Much Ado About Nothing at Barrington Stage

Julianne Boyd’s First Shakespeare Soars

By: - Aug 12, 2013

Much Ado About Nothing
By William Shakespeare
Directed by Julianne Boyd
Scenic Design, Michael Anania; Costumes, Sara Jean Tosetti; Lighting, Philip S. Rosenberg; Sound, Will Pickens; Wigs, Chares G. LaPointe; Fight Choreographer, Ryan Winkles; Voice Coach, Claudia Hill-Spars’ Production Stage Manager, Rene Lutz; Composer, Andrew Gerle; Choreographer, Cassie Abate.
Cast: Philip Kerry (Leonato), Gretchen Egolf (Beatrice), Christina Pumariega (Hero), David Bishins (Don Pedro), Christpher Innvar (Benedick), Babak Tafti (Claudio), Gordon Stanley (Antonio), Scott Aiello (Conrade), John Pasha (Borachio), Emily Tapin Boyd (Margaret), John Cariana (Friar Francis), John Cariani (Dogberry), Ensemble.
Musicians: Jeremy Robin Lyons (Music Director, clarinet), Chris Devine (violin), Michael Nix (guitar/ mandolin), Franca Vercelloni (accordion).
Barrington Stage Company
Boyd-Quinson Mainstage
Pittsfield, Mass.
August 8 to 25, 2013

For its first Shakespeare at Barrington Stage Company Julianne Boyd has produced and directed a divine and sublime Much Ado About Nothing. With a truly hilarious cast it enchants and delights Pittsfield audiences through August 25.

This remarkable production of one of the most magnificent classical comedies sets a new bench mark for the Bard in the Berkshires. While the four major companies have presented Shakespeare, with one entirely devoted to the playwright, Shakespeare & Company, Boyd brings a fresh new take.

It has that je ne sais quoi or sine qua non touch that is so unique to the magic and chemistry of what Boyd evokes from her company and its stellar actors.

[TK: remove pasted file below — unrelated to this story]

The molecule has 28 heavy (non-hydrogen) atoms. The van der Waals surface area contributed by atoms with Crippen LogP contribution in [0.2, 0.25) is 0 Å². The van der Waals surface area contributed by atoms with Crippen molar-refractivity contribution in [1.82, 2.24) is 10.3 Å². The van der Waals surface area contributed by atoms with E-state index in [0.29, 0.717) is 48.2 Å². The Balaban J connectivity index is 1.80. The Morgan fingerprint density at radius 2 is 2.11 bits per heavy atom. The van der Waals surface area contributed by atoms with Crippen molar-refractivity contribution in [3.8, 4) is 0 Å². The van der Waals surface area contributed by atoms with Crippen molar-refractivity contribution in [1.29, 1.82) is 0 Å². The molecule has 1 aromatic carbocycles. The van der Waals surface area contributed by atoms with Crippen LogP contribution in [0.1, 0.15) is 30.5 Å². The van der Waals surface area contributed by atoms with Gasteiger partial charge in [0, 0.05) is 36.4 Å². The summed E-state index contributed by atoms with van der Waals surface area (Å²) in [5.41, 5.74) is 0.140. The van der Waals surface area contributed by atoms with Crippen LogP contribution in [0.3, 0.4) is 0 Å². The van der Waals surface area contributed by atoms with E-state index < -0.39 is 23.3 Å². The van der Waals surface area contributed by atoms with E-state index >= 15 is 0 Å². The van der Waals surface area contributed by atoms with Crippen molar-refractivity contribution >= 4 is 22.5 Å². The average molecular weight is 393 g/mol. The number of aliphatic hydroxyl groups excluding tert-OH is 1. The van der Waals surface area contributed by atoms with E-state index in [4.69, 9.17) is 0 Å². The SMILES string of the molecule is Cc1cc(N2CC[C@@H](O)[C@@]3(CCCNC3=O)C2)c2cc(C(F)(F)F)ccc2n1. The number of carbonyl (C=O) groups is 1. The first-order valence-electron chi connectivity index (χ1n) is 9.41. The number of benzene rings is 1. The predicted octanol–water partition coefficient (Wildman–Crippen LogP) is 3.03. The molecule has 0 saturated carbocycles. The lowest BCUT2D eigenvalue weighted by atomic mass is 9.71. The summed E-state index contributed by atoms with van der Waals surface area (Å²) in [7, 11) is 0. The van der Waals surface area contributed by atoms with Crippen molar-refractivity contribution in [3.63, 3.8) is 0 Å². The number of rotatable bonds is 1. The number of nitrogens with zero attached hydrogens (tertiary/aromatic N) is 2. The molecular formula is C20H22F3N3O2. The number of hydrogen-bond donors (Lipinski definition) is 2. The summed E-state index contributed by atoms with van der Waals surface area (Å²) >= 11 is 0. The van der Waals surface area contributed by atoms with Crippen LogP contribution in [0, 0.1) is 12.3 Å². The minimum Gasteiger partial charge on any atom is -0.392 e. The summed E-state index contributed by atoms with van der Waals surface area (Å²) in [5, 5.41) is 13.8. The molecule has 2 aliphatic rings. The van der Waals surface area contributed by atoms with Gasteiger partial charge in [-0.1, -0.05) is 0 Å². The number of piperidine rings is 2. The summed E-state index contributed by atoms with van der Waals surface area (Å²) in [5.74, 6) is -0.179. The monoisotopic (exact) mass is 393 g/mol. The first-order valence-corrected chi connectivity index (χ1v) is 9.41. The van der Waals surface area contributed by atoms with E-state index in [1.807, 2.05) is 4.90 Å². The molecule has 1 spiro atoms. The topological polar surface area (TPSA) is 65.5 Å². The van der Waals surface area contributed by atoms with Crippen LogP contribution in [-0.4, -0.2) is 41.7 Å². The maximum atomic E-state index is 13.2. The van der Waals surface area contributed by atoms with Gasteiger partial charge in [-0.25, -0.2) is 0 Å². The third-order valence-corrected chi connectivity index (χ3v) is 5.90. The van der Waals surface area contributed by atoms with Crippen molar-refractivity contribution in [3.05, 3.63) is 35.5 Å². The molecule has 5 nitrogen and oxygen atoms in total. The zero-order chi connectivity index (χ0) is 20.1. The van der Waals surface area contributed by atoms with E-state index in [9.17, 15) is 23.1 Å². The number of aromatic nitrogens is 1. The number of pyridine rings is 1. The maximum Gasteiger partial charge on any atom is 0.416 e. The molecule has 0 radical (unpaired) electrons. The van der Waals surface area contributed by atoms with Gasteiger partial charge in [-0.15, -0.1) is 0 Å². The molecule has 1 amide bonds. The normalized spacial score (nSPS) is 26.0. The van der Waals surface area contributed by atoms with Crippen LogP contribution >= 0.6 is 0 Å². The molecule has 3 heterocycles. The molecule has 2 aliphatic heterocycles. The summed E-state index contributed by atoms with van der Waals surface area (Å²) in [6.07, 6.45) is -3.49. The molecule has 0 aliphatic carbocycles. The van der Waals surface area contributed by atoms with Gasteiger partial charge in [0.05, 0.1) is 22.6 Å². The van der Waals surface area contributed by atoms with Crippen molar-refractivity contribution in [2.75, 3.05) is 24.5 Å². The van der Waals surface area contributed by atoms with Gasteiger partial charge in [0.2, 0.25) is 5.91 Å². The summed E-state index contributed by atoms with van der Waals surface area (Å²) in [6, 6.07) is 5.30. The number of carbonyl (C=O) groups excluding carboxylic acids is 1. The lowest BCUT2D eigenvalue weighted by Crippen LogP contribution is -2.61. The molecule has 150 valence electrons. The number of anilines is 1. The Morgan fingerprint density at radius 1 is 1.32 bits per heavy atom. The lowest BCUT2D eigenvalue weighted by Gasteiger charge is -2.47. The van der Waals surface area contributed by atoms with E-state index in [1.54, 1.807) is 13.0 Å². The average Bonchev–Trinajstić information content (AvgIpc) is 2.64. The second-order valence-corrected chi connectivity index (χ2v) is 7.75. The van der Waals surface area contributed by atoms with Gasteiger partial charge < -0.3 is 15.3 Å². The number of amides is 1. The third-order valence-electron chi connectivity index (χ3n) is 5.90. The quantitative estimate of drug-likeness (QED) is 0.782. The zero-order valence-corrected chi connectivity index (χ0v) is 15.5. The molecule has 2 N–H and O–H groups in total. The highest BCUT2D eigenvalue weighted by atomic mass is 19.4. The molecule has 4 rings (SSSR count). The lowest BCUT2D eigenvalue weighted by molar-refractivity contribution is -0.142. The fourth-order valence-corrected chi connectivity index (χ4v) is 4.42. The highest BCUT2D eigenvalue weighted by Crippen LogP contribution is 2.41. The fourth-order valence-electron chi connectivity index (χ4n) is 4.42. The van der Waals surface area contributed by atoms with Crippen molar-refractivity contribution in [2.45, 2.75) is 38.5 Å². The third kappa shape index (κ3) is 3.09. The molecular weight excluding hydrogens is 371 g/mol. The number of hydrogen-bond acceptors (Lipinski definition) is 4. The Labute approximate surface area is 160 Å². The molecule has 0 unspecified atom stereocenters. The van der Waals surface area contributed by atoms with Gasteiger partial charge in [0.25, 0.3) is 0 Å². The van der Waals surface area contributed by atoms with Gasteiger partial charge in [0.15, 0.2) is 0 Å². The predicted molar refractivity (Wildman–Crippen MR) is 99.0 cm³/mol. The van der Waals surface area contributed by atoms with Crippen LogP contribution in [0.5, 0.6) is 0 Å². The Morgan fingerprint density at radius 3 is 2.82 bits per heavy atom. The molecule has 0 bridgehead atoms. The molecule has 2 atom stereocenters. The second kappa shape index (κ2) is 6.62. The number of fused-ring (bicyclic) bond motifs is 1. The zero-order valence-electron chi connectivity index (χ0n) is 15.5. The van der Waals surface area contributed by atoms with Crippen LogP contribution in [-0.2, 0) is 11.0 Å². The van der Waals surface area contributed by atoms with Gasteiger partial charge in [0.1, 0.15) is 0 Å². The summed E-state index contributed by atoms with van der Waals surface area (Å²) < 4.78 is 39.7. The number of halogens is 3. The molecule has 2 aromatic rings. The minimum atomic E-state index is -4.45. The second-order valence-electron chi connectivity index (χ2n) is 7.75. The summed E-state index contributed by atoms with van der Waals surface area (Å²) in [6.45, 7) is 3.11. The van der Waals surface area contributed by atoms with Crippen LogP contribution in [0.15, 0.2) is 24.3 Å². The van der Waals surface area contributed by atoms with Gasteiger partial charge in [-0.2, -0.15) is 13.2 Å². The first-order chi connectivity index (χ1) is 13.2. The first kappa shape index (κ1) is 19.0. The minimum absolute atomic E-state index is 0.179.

This production reveals a truly hilarious new side to the always solid Christopher Innvar as the confirmed bachelor Benedick a Lord of Padua. It is dream casting to watch him match wits with the magnificent and uniquely gifted Gretchen Edolf as his love/ hate nemesis Beatrice the niece of Leonato (Philip Kerr) the Governor of Messina.

If the leading actors are fabulous they are in a run for the money with so many superb supporting and minor roles. Barrington regular Mark H. Dold has a mean spirited, elegant and smarmy turn as the jealous villain Don John the bastard brother of Don Pedro the Prince of Arragon (David Bishins).

As Dogberry, a pretentious constable with a flair for malaprops, John Cariani with a combination of verbal wit and absurd physical comedy, totally steals every scene he is in. During curtain calls his applause was as tumultuous as for Innvar and Egolf. The audience was evidently delighted with his total gonzo performance. What a silly Billy.

Which is to say that much of the best comedy of this production was not on the page but in the inspired collaborations between the director and a superb cast to bring out so many comic nuggets. Her staging and sight gags were full of delightful invention. Including reaching out to and directly engaging the audience seated in the front row.